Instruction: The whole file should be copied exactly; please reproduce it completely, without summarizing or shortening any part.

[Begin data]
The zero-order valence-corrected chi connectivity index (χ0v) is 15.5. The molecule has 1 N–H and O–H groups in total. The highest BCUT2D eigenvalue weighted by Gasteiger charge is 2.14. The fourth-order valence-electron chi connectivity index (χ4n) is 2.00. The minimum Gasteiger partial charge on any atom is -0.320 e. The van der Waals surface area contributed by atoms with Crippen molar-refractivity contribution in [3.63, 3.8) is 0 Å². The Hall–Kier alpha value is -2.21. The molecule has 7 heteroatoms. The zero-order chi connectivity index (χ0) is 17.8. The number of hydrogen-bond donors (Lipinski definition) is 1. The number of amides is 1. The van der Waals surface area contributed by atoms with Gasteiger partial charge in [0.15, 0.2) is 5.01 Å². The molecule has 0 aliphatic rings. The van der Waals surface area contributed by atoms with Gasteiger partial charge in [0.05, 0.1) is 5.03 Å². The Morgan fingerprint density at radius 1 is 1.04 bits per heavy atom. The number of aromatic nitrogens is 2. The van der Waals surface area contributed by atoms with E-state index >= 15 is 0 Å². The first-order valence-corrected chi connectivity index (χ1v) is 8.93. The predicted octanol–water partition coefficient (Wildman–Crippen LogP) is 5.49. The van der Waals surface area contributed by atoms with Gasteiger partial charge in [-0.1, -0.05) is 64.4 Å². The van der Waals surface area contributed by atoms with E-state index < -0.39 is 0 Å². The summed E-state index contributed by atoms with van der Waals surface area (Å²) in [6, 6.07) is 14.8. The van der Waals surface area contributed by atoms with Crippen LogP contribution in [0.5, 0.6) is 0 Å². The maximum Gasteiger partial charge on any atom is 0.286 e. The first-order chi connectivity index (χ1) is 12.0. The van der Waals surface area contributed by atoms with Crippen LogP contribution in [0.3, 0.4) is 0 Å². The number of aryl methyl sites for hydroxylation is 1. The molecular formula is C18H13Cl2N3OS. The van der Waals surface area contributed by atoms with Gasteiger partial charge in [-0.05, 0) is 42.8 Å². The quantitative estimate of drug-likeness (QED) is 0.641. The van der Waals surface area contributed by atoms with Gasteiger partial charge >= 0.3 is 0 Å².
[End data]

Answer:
The zero-order valence-corrected chi connectivity index (χ0v) is 15.5. The molecule has 1 N–H and O–H groups in total. The highest BCUT2D eigenvalue weighted by Gasteiger charge is 2.14. The fourth-order valence-electron chi connectivity index (χ4n) is 2.00. The minimum Gasteiger partial charge on any atom is -0.320 e. The van der Waals surface area contributed by atoms with Crippen molar-refractivity contribution in [3.63, 3.8) is 0 Å². The Hall–Kier alpha value is -2.21. The molecule has 7 heteroatoms. The zero-order chi connectivity index (χ0) is 17.8. The number of hydrogen-bond donors (Lipinski definition) is 1. The number of amides is 1. The van der Waals surface area contributed by atoms with Gasteiger partial charge in [0.15, 0.2) is 5.01 Å². The molecule has 0 aliphatic rings. The van der Waals surface area contributed by atoms with Gasteiger partial charge in [0.05, 0.1) is 5.03 Å². The Morgan fingerprint density at radius 1 is 1.04 bits per heavy atom. The number of aromatic nitrogens is 2. The van der Waals surface area contributed by atoms with E-state index >= 15 is 0 Å². The first-order valence-corrected chi connectivity index (χ1v) is 8.93. The predicted octanol–water partition coefficient (Wildman–Crippen LogP) is 5.49. The van der Waals surface area contributed by atoms with Gasteiger partial charge in [-0.1, -0.05) is 64.4 Å². The van der Waals surface area contributed by atoms with E-state index < -0.39 is 0 Å². The summed E-state index contributed by atoms with van der Waals surface area (Å²) in [6, 6.07) is 14.8. The van der Waals surface area contributed by atoms with Crippen LogP contribution in [0.5, 0.6) is 0 Å². The maximum Gasteiger partial charge on any atom is 0.286 e. The first-order chi connectivity index (χ1) is 12.0. The van der Waals surface area contributed by atoms with Crippen LogP contribution in [0.3, 0.4) is 0 Å². The number of aryl methyl sites for hydroxylation is 1. The molecular formula is C18H13Cl2N3OS. The van der Waals surface area contributed by atoms with Gasteiger partial charge in [-0.05, 0) is 42.8 Å². The quantitative estimate of drug-likeness (QED) is 0.641. The van der Waals surface area contributed by atoms with Gasteiger partial charge >= 0.3 is 0 Å².